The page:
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‘Now the shackles are off'
Published in Al-Ahram Weekly on 21 - 03 - 2019

US Special Counsel Robert Mueller's conclusion that Donald Trump did not collude with Russia to win the US presidency in 2016 gave Trump a powerful weapon to use against his Democratic opponents and a potential boost to what is shaping up to be a tough bid for re-election in 2020.
On Sunday, US Attorney General William Barr sent a four-page summary of the Mueller report to lawmakers, highlighting the finding that neither Trump nor any of his close aides conspired with Russia to defeat his Democratic opponent, Hillary Clinton. But the probe left unresolved the question of whether Trump engaged in obstruction of justice, setting out “evidence on both sides of the question”.
Trump and his supporters, who celebrated the report as an end of a “witch hunt” by Democrats, ignored the shadows of doubt on the “obstruction of justice” charge, especially as Barr stated he found no grounds to sue the president after being cleared from the main accusation: collusion with Russia.
Mueller's decision to clear Trump took away a central charge that Democrats have flung at Trump for two years — that he did not win the presidency fairly. Democrats have vowed to continue congressional investigations into the 2016 election campaign and Trump's business practices. But without the solid foundation of evidence of any crimes by the president, they now risk seeming to overplay their hand.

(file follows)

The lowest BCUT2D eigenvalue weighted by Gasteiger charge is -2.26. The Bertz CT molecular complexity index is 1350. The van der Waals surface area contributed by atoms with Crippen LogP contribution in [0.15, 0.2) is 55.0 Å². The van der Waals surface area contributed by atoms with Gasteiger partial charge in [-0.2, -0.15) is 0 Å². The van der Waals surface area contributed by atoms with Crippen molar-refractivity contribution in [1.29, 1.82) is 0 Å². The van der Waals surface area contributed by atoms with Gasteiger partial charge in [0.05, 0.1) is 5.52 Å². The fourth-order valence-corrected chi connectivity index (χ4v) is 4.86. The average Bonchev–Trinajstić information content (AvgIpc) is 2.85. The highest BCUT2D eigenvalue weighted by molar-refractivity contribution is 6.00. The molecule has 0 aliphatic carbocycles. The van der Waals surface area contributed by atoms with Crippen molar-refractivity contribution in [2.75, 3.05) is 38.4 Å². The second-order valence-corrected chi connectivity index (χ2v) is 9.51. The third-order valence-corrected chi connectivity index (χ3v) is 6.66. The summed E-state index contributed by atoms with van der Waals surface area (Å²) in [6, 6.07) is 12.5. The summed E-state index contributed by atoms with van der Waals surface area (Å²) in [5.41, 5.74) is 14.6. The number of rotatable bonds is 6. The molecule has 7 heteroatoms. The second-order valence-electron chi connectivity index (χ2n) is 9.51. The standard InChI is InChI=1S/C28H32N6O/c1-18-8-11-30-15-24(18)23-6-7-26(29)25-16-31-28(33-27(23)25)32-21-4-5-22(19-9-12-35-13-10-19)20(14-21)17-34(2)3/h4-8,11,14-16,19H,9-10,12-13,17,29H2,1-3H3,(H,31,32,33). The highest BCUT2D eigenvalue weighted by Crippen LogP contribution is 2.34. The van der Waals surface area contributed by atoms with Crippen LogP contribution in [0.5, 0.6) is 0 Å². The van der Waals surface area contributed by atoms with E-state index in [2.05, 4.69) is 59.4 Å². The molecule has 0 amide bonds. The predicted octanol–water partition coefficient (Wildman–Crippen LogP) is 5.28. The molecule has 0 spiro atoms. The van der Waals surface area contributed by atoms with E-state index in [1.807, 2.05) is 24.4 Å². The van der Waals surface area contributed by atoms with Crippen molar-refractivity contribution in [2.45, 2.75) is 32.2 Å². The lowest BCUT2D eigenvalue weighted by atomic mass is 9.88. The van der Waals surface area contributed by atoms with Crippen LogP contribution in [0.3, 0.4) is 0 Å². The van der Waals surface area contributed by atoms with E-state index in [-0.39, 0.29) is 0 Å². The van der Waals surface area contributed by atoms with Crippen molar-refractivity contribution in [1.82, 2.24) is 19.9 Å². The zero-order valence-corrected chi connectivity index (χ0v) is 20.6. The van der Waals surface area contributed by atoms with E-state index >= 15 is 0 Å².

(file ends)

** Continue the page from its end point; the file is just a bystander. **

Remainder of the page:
“This is a gold star day for Donald Trump,” said presidential historian Douglas Brinkley. “Now the shackles are off. He's able to demonise the news media and Democrats as perpetuating what he calls a hoax. And he'll be able to use his innocence as fodder for the campaign trail.”
The question for Trump now is whether he will be able to bring a minimum of discipline to his campaign messaging and to the presidency itself. Just last week, he was immersed in a strange fight with a dead man, sharply criticising late Republican Senator John McCain and falsely accusing him of being at the root of some of the collusion allegations against him.
He has also been prone to making baffling and abrupt decisions, such as occurred last week when he called off a round of sanctions against North Korea before they had even been imposed.
Despite the Mueller report conclusions, Trump remains an intemperate president, eager to lash out at any and all critics. “This was an illegal takedown that failed,” Trump said Sunday, even though Mueller left open the question of obstruction.
Speaking to reporters before boarding Air Force One for Washington, Trump called for Democrats to be investigated, expanding on his oft-repeated assertion that the Mueller probe was Democrat-inspired. Mueller was appointed by Trump's Department of Justice in 2017 after he fired FBI director James Comey.
“It's a shame that our country had to go through this. To be honest, it's a shame that your president has had to go through this,” Trump said. “Before I even got elected it began, and it began illegally.”